Friday, November 12, 2010

Argentine film about young woman with Down syndrome shows at 2010 St. Louis International Film Festival

From The Jewish Light in St. Louis:

The Argentine drama "Anita," about a young Jewish woman with Down syndrome in Buenos Aires who becomes lost in the city following an anti-Semitic bombing, is one of several prize-winning films at the 2010 St. Louis International Film Festival. It is also one of the selections in this year's Jewish Sidebar.

"Anita" won both the Audience Award and Best Picture at the Los Angeles Latino Film Festival, after debuting at the Pusan International Film Festival.

Anita (Alejandra Manzo, pictured) lives a sheltered, even pampered, life as the beloved daughter of widowed stationary shop owner Dora Feldman (Norma Aleandro, pictured) in a mostly Jewish district of Buenos Aires. Her mother dresses Anita neatly and treats her with hot cocoa and sweets, despite the mother's limited income. The two are close.

In early scenes, we see them stroll arm in arm through clean, attractive streets lined with historic architecture. On weekends, Anita's older brother Ariel (Peto Menahem) comes to visit them in their neat apartment over the shop. Brother and sister greet each other playfully.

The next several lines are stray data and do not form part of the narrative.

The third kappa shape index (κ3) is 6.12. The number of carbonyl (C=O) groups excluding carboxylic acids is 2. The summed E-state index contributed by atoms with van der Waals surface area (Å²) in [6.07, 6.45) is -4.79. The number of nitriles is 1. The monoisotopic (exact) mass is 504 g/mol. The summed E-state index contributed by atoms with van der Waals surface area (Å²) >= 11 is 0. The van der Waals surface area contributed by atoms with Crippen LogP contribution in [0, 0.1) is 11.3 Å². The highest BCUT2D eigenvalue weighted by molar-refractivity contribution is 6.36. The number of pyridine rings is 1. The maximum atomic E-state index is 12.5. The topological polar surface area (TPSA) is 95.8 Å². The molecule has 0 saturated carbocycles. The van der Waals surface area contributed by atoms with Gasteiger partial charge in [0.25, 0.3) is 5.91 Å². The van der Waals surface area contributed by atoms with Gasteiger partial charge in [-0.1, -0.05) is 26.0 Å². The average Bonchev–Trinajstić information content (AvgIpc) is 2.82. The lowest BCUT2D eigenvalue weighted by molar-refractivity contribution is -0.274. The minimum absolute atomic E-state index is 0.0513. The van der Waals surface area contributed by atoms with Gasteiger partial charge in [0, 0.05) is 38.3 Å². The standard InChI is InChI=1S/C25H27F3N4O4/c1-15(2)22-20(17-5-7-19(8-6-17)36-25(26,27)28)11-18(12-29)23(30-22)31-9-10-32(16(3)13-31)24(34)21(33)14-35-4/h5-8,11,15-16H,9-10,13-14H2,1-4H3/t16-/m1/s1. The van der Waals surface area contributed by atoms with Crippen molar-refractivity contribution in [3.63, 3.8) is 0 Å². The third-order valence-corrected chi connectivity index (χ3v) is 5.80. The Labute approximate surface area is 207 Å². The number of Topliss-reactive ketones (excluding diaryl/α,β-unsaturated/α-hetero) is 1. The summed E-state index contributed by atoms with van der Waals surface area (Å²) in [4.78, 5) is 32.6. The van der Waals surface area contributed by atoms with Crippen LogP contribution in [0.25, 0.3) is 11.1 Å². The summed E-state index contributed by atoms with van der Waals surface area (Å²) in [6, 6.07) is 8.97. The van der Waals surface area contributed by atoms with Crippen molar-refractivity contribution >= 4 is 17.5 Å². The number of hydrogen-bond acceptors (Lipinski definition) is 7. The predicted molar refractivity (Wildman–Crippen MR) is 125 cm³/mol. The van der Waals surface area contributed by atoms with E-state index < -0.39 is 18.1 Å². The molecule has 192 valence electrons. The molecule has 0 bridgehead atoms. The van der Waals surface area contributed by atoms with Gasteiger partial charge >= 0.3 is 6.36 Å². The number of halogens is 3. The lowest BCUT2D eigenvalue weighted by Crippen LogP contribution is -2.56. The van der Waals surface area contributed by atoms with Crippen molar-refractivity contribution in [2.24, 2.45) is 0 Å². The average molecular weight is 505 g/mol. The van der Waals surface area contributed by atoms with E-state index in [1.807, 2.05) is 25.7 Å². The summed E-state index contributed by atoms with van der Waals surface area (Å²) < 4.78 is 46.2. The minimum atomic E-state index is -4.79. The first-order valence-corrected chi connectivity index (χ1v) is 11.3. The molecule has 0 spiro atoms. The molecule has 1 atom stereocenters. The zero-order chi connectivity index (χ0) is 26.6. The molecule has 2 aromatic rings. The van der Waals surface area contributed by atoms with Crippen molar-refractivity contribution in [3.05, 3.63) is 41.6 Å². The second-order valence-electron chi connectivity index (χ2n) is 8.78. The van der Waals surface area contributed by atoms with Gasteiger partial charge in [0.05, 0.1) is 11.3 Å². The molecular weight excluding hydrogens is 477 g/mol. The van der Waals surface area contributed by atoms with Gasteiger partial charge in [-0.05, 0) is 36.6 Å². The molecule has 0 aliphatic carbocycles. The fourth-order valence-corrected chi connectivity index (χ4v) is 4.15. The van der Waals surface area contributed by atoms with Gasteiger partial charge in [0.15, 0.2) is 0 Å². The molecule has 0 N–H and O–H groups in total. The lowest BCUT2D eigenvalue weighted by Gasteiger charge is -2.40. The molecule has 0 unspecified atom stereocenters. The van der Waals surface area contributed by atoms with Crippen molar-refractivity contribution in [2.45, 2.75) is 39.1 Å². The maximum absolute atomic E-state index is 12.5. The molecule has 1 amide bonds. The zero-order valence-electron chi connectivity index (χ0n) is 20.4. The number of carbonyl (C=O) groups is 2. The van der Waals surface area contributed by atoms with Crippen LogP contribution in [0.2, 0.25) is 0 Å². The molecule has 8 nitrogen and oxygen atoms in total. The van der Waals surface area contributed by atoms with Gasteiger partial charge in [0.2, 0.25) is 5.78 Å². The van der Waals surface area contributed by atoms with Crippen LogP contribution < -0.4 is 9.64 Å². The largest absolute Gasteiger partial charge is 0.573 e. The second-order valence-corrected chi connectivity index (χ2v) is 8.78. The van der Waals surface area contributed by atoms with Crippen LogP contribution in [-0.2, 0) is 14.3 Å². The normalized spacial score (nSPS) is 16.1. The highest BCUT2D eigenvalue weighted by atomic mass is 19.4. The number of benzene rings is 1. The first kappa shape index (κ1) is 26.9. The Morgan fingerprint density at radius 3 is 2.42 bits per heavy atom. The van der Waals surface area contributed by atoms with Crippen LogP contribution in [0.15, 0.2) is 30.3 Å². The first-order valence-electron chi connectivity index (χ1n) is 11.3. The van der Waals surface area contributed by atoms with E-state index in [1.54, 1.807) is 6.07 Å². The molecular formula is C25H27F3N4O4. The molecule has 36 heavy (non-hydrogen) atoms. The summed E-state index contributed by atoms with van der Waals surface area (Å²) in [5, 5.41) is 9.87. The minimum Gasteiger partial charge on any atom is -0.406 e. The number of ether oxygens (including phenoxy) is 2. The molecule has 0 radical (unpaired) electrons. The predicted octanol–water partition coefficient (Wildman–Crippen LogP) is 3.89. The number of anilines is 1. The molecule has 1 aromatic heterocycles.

But Anita's happy, protected life is disrupted when a bomb goes off in her neighborhood. In the confusion that ensues, Anita becomes separated from her family and finds herself on the streets far from home.

The film was both written and directed by Marcos Carnevale, who also directed "Else and Fred," an audience favorite from last year's SLIFF.

"Anita" features strong acting from a fine cast, including Norma Aleandro, known as the "Meryl Streep of Argentina," as Anita's mother Dora Feldman. Other strong performances include Luis Luque as the alcoholic Felix and Leonor Manso, who won the 2009 Argentinean Academy Award for Best Supporting Actress for her role as a nurse named Nora who helps Anita. Manzo, who plays Anita, has Down syndrome, and she plays her part with a great deal of charm and appeal.

The film offers us glimpses of the poverty and violence that exists outside Anita's formerly quiet neighborhood, and also affords a hint of the city's diversity. Despite the tragic event that leads to Anita's journey, we also see the solidarity the city expresses, coming together to aid and support the victims. As she wanders lost, Anita encounters both kindness and indifference, and shows a growing resourcefulness despite her inherent challenges. As he searches for his sister, Ariel becomes more aware of her importance in his life.

Director Carnevale occasionally uses some interesting camera work but mostly frames shots to focus on the acting. A score of solo piano motivates the film's action.